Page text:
BERLIN, Aug. 25 -- German budget deficit soared to 3.5 percent of its gross domestic product (GDP) in the first half this year, doubling itself on a yearly basis, with the country's energetic growth in the same time, official figures showed Tuesday.
The Federal Statistical Office said in a report that Germany's public deficit reached 42.8 billion euros (54.4 billion U.S. dollars) in the first six months this year, jumping more than 100 percent from the same period of 2009, which were 18.7 billion euros.
According to current prices, the deficit accounted for 3.5 percent of Germany's economic output, still above the maximum limit of 3 percent of GDP set by the European Union's Stability and Growth Pact.
"The impact of the economic and financial crisis and of the relevant government measures taken to support the economy and the financial markets is clearly reflected now in the budgets of the central, state and local government as well as the social security funds," the office said.
German economy, Europe's largest, contracted 4.7 percent last year under the context of global financial crisis, marking the worst recession since WWII. However, its pace of recovery began to accelerated in spring.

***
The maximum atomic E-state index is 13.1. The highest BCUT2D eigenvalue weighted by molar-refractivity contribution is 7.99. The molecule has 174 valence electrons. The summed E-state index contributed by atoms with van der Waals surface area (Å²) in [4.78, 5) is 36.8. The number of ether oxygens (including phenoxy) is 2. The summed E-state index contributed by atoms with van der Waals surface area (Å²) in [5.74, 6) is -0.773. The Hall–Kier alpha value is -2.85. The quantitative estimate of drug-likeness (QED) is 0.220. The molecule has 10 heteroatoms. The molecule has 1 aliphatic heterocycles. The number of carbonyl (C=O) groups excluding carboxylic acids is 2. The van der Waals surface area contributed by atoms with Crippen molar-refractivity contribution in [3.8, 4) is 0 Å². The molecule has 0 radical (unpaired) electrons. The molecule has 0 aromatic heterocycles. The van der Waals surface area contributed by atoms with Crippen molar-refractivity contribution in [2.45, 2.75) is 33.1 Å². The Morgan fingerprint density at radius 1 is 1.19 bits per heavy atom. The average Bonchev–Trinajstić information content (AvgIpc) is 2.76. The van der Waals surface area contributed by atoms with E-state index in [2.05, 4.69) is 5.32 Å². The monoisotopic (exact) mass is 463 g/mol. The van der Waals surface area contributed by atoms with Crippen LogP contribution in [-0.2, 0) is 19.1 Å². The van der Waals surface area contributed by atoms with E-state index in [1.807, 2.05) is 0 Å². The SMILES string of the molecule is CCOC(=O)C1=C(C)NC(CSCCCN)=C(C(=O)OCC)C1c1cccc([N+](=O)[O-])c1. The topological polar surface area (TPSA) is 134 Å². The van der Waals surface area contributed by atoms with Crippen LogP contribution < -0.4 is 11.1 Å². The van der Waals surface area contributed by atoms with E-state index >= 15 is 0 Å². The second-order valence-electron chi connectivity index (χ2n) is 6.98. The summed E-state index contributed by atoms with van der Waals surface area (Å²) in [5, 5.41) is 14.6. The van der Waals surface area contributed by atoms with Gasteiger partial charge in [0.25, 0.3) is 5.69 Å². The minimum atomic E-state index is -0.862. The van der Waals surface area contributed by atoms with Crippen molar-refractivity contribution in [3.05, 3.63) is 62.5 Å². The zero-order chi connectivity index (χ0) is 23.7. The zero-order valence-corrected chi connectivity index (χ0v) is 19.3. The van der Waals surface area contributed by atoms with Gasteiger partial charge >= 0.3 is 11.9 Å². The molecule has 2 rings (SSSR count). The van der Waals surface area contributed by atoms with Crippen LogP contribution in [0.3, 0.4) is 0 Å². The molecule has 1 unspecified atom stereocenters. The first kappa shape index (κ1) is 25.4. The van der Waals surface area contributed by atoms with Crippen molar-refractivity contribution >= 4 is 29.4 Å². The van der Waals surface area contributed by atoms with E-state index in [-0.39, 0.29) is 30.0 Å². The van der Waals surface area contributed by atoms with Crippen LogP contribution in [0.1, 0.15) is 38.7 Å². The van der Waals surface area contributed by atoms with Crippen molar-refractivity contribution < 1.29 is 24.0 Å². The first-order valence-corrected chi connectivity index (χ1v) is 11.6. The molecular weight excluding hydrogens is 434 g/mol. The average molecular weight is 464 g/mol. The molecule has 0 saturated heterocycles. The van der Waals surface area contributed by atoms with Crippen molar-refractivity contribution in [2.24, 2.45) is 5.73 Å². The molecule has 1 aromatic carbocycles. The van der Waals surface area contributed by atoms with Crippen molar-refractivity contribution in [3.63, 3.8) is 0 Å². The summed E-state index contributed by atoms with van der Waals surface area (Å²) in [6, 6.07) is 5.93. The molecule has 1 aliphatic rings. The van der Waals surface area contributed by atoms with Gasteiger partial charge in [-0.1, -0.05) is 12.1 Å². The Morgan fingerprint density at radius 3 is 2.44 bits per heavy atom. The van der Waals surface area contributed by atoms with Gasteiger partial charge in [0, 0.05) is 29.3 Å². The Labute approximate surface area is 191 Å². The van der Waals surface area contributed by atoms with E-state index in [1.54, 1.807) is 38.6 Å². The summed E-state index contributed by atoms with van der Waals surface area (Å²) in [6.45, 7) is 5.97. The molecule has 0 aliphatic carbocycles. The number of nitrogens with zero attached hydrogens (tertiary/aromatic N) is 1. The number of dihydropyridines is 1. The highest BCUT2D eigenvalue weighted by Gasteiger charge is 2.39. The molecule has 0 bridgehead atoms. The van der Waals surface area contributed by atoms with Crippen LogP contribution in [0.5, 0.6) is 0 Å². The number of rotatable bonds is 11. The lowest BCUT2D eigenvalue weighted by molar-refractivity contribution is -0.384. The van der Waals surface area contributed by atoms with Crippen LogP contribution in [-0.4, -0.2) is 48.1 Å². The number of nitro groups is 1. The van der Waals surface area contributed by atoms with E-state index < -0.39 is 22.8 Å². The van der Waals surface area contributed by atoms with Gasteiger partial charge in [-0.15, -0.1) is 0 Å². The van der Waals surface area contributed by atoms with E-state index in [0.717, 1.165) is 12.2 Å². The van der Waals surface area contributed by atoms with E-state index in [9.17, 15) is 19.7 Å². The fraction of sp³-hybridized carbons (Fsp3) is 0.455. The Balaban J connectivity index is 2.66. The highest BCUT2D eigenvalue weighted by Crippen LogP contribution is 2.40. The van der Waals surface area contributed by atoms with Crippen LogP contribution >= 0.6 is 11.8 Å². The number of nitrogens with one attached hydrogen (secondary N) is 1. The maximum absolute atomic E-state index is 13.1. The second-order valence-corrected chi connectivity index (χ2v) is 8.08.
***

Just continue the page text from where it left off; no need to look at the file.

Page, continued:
On Tuesday, the statistical office also confirmed its preliminary statistics released in earlier August, saying that the German economy surged 2.2 percent in the second quarter of 2010, the largest since records for a reunified Germany, which started in 1991.
The sharp upswing of exports, as well as pickups in investment and factory orders since spring, strongly boosted the country's economic rebound. Latest figures showed that German exports surged 3.8 percent in June from May, raising the country's trade surplus to the highest level since October 2008.
The German government said in July that since promising economy brings about more tax intakes and less spending on social insurance, it would manage to slash its deficits to 4.5 percent of GDP this year and the EU's deficit target of 3 percent in 2012, which was one year earlier than previously expected.
After the outbreak of Greek debt crisis, Germany called on eurozone partners to firmly take austerity measures for "a sustainable path toward economic growth" and pledged to cut 80 billion euros in budget over the next four years, the country's largest saving projects since 1945.